Skip to main content

Panelists Cite Education As Critical to Meeting Demand for STEM-Capable Workforce

The number of U.S. workers who use science, technology, engineering and math (STEM) as part of their jobs has been steadily increasing, according to a recent report. Ensuring there are enough qualified workers and better participating of under-represented groups in STEM-related jobs will take providing better pre-college education, increased access to college education and STEM training, and improved tracking of science and engineering workers, experts told a AAAS audience.

More than a third of STEM workers hold a science or engineering degree, and those skills are even more valuable now to workers, since they are more transferrable, said Kelvin Droegemeier, vice chairman of the National Science Board and vice president for research at the University of Oklahoma. Instead of having a "pipeline" of people who major in science and engineering and then go into jobs with the same title, there's more a series of pathways to those jobs, he said. Having STEM skills gives people the ability to work in different STEM jobs during their careers. Also, while STEM degrees do "unlock career pathways," Droegemeier said, "we need to think about developing a STEM-capable workforce," including people who learn some STEM skills without necessarily earning a degree.

Thumbnail
News_20150508_NSFstem_thirdsize
The NSB report was released 21 April.

Droegemeier moderated a panel discussion about the state of the STEM workforce based on a new National Science Board (NSB) report at the 40th AAAS Forum on Science & Technology Policy, held 30 April and 1 May in Washington D.C.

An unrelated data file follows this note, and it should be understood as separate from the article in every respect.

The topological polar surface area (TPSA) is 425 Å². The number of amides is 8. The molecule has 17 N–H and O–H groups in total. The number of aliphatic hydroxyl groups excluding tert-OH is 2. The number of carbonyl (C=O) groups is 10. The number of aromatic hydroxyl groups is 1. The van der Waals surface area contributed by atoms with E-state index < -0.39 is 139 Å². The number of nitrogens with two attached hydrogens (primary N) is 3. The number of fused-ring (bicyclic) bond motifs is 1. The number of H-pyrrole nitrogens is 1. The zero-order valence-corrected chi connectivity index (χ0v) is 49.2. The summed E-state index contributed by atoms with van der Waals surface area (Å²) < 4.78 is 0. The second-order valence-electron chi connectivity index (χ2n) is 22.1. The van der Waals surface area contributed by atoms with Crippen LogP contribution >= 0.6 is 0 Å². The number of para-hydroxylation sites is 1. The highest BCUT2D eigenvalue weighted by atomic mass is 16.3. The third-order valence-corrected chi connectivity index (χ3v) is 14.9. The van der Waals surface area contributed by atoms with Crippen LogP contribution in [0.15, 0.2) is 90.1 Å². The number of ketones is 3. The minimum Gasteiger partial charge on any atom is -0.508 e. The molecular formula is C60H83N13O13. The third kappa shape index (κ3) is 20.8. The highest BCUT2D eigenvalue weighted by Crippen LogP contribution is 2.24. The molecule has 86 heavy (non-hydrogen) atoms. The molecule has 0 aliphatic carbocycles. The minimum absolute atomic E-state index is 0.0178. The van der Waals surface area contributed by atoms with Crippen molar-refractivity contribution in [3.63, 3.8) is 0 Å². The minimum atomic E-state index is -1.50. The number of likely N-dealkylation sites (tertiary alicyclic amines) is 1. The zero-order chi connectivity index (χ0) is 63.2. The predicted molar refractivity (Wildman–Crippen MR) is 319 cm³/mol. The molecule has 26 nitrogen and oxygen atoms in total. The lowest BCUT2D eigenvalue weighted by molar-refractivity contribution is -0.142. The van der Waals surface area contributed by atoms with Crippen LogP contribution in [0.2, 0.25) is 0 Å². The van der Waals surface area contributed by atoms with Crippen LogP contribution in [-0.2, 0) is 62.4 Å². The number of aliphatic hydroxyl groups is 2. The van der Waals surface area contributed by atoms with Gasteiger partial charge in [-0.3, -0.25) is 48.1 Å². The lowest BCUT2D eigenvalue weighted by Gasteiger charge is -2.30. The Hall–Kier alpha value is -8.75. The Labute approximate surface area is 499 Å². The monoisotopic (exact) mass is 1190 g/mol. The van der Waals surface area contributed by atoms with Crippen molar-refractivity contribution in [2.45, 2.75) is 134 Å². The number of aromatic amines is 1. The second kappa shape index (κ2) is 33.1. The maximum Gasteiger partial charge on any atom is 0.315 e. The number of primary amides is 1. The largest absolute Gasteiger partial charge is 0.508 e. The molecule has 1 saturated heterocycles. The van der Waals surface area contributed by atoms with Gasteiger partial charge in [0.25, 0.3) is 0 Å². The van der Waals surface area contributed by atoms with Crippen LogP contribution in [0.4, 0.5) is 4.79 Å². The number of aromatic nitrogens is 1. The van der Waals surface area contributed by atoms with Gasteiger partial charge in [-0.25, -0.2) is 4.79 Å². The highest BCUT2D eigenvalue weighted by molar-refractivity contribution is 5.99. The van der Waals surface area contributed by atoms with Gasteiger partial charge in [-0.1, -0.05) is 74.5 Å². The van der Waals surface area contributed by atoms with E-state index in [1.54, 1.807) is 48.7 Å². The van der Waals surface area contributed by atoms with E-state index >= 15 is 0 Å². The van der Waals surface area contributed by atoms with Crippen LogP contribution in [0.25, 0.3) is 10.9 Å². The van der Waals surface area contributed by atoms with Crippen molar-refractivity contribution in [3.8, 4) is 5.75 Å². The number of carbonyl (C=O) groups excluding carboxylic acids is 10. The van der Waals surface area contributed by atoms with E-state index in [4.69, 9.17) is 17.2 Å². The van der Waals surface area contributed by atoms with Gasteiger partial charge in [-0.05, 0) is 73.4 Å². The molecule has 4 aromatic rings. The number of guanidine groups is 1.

The NSB report found that almost 6 million U.S. workers hold a science or engineering job, and about 19.5 million have at least a bachelor's degree in a science or engineering field. However, 26 million out of a total of 142.5 million U.S. workers (about 20 percent) reported their job requires significant STEM expertise. That number is expected to increase as new fields are invented and the U.S. economy evolves. Some STEM-related jobs may decline, however, as automation replaces people. The report also concludes that the availability of jobs and whether there is a shortage of qualified workers or too many varies depending on the specialty and geographic location.

Tom Rudin, director of the Board on Higher Education and Workforce at the National Academies of Science, said opening up access to higher education is a key to increasing the STEM workforce. Half of all undergraduates are in a community college, he said, but those students are also more likely to drop out before transferring or completing a four-year-degree.

"If we can strengthen the community college system, link community colleges more effectively with four-year institutions and with businesses, we can go a long way towards strengthening STEM pathways…and broadening participation," Rudin said. Non-academic barriers to education, such as difficulties in applying for financial aid, getting aid money in time to buy books, and balancing work and family obligations with academics are also problems that colleges and others could help students overcome, Rudin said.

5.4 Million